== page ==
This has been a crazy week in the stock market (and in news in general), so I wanted to check in with you and see how you are doing.
The news has been dominated by the outbreak of the Coronavirus the last few weeks. At first, the stock market brushed off the news, but this week has been tough in the markets as the virus continues to spread and investors worry about how it will impact the economy. Seeing the drop in the stock market the last few days, you may be tempted to sell. However, that may not be in your best interest. Please read this before taking any action.
First, just to put the recent decline in perspective, here’s a monthly chart of the S&P 500 over the last 10 years:
Not to understate the drop in the market this week, but looking at the big picture, this week’s decline was a small percentage of the 100+ percent gains the stock market has enjoyed over the last decade. Even though short-term market corrections can feel painful at the time, when you have a 20, 30 or even 50-year time horizon, short term corrections aren’t as important as the long-term performance of your portfolio.
Second, what’s going on with the coronavirus? Despite the increased news this week, Worldometer shows that the number of total cases has actually leveled off.
Total Cases as of 2/26/2020
Source: Worldometer (combines stats from global health organizations)
Even though total cases have leveled off, the fear has increased as the virus is no longer contained to China. As the virus spreads through Europe and to the U.S., this could disrupt daily routines and economic activity. Adding to the fear are recent comments from the CDC that we could see a pandemic in the U.S. and that Americans should prepare for school and business closures.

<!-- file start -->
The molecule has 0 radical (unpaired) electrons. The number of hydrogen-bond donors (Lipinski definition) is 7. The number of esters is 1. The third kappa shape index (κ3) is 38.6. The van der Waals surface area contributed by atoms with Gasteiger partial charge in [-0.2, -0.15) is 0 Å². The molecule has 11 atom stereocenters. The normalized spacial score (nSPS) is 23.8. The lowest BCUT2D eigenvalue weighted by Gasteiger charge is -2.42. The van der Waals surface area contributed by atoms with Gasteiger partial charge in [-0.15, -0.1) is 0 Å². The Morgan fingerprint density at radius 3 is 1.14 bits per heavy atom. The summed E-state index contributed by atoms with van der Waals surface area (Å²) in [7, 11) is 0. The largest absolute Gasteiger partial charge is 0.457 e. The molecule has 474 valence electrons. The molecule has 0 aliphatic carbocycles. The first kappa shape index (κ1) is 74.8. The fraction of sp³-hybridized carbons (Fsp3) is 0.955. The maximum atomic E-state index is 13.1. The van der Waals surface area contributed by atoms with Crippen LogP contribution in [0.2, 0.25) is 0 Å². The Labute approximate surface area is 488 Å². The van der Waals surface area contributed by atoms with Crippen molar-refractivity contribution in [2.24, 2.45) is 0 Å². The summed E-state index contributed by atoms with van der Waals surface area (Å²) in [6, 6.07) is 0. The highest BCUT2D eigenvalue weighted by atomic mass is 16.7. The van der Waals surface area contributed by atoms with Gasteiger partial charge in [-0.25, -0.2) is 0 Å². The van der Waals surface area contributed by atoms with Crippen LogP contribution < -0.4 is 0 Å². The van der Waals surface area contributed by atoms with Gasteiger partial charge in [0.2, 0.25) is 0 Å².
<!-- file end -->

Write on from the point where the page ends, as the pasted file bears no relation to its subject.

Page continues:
No one knows what is going to happen with the coronavirus or how long it will take to contain it. On the financial side, the impact to the economy probably won’t be known until next quarter, at least. However, catalysts that move the stock market rarely have more than a temporary impact, and many times the recovery following the catalyst is strong. Note: The Federal Reserve isn’t ready to make changes yet, but if necessary, they can help support the economy with a rate cut. Currently, there is a 33% chance of a rate cut in March and a 68% chance the Fed will cut rates in the April meeting.
So, what should you be doing? Most likely, nothing. Market volatility is inevitable and you shouldn’t make changes to your portfolio every time the stock market goes down. Investors with well-diversified portfolios that match their risk tolerance and time horizon shouldn’t be concerned about short-term fluctuations. Even so, market corrections can be unnerving, so please reach out to me if you feel the need to rebalance your portfolio, especially if you believe your investments don’t match your risk tolerance.